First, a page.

restraining order attorneyIf someone is the victim of domestic violence, they can contact the police, who will most likely charge the accused person with a domestic violence crime. In addition, the victim could seek a domestic violence protective order (DVPO), which is also referred to as a restraining order, a 50B order, or a no-contact order. This is a civil remedy to prohibit an abuser from having any contact with the victim.

Although seeking a DVPO is a civil action, a violation of this order is not. If a person violates the terms of a restraining order, they could be convicted of a criminal offense and face serious criminal penalties.

Common Violations of a 50B Order

A victim of domestic violence can file a petition to obtain a no-contact order if they have a personal relationship with the accused. Under North Carolina law, former or current spouses, domestic partners, and family members are considered to be in a personal relationship with each other.

If a judge grants a 50B order, they can include many provisions to protect the victim. Here are some protections in a DVPO that are commonly violated:

  • Prohibiting the accused from having any contact with the victim, other household members, and children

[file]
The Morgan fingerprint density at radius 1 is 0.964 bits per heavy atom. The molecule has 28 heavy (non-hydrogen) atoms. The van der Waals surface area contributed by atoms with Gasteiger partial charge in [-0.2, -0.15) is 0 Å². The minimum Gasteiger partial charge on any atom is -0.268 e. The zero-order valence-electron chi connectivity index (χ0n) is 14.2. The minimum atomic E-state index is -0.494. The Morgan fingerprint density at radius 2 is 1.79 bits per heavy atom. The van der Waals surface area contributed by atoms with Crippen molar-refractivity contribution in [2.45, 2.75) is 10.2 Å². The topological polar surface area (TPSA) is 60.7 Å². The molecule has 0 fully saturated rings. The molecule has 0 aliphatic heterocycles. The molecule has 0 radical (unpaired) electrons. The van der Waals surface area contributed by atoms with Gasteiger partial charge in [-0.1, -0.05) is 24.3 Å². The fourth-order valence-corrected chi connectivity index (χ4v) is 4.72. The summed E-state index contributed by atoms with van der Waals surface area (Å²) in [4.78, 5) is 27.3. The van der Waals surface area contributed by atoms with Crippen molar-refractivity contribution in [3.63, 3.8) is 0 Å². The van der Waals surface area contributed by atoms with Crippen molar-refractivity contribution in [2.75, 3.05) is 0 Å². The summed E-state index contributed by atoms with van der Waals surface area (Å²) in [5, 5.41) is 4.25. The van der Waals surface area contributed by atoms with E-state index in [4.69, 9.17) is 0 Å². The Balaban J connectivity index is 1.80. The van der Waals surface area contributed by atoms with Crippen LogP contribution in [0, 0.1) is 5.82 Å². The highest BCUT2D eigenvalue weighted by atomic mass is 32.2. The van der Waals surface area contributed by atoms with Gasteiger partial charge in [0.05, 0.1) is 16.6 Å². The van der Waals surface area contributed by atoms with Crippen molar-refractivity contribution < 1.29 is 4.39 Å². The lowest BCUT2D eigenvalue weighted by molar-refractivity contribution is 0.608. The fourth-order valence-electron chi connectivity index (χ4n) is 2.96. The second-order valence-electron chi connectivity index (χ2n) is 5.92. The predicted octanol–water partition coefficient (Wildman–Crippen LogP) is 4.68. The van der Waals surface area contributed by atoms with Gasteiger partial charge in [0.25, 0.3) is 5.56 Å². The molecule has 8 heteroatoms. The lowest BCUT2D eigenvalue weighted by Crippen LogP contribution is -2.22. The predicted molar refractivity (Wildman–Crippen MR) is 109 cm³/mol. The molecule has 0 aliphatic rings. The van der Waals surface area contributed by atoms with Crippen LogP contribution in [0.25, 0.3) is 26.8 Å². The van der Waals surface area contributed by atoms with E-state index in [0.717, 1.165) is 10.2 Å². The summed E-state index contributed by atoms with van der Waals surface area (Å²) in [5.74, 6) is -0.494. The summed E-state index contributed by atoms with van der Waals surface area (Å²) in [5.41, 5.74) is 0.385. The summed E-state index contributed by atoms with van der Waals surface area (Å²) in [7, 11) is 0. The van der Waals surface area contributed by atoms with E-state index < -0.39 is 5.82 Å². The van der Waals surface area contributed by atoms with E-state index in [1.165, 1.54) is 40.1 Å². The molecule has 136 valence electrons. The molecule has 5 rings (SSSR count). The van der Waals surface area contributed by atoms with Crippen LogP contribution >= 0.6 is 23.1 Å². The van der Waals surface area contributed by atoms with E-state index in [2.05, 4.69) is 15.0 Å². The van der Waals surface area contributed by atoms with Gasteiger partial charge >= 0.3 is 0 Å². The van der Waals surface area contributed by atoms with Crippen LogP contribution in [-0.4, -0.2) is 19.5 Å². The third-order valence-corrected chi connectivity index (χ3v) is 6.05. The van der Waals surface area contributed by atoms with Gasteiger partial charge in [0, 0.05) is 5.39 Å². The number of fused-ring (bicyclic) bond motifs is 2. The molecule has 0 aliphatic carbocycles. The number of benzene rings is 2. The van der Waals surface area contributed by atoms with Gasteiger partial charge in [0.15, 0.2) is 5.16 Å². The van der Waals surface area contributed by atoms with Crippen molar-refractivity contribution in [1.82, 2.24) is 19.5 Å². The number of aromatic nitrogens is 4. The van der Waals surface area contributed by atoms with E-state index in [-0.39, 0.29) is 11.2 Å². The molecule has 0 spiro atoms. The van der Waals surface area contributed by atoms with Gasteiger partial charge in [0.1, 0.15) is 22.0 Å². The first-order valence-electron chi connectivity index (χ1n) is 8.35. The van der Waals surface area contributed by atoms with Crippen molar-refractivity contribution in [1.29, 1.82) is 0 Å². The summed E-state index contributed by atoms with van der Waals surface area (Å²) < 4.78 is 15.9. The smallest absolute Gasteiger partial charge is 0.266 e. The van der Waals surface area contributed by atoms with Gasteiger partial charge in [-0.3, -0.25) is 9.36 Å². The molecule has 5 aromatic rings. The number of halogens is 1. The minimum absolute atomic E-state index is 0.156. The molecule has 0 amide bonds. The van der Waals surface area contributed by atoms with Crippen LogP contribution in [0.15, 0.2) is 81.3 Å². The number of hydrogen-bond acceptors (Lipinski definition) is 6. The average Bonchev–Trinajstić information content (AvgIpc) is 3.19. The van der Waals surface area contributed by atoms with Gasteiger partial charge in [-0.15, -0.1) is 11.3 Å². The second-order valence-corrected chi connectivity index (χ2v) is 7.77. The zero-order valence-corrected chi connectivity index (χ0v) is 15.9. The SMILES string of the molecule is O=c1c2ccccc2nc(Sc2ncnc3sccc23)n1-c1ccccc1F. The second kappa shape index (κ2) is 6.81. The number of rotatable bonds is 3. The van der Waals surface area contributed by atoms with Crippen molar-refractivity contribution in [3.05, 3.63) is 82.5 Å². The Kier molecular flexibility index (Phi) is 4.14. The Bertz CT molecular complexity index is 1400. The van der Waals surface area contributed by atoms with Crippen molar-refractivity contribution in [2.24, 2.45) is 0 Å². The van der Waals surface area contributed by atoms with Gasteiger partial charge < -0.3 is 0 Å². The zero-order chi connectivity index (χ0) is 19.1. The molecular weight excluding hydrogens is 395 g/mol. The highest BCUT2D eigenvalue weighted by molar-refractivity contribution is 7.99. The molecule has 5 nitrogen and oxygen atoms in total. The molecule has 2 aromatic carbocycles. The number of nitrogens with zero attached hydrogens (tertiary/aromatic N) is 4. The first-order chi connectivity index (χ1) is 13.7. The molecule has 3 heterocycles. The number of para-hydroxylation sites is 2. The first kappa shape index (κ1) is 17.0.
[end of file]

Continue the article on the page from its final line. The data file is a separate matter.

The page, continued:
• Granting possession of a residence to the victim and prohibiting the accused from living at or going to the residence
  • Prohibiting the accused from going to the victim’s job, school, children’s daycare or school, or other locations associated with the victim
  • Requiring the accused to pay the victim’s living expenses or child support
  • Prohibiting the accused from threatening, harassing, or following the victim and their children

In some cases, an accused may be trying to abide by the terms of the restraining order, but they are contacted by the accused. It would still be a violation of the domestic violence protective order in this situation.

Penalties for Violating a DVPO

A first offense violation of a 50B order is a Class 1 misdemeanor that is punished by up to five months in jail. However, if this is a third or subsequent violation of a no-contact order, the person could be charged with a Class H felony and be sentenced to prison for up to 39 months. They could also be charged with a Class H felony and face up to 39 months in prison if they were using a deadly weapon when caught violating a restraining order. 

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Howard W. Long, II
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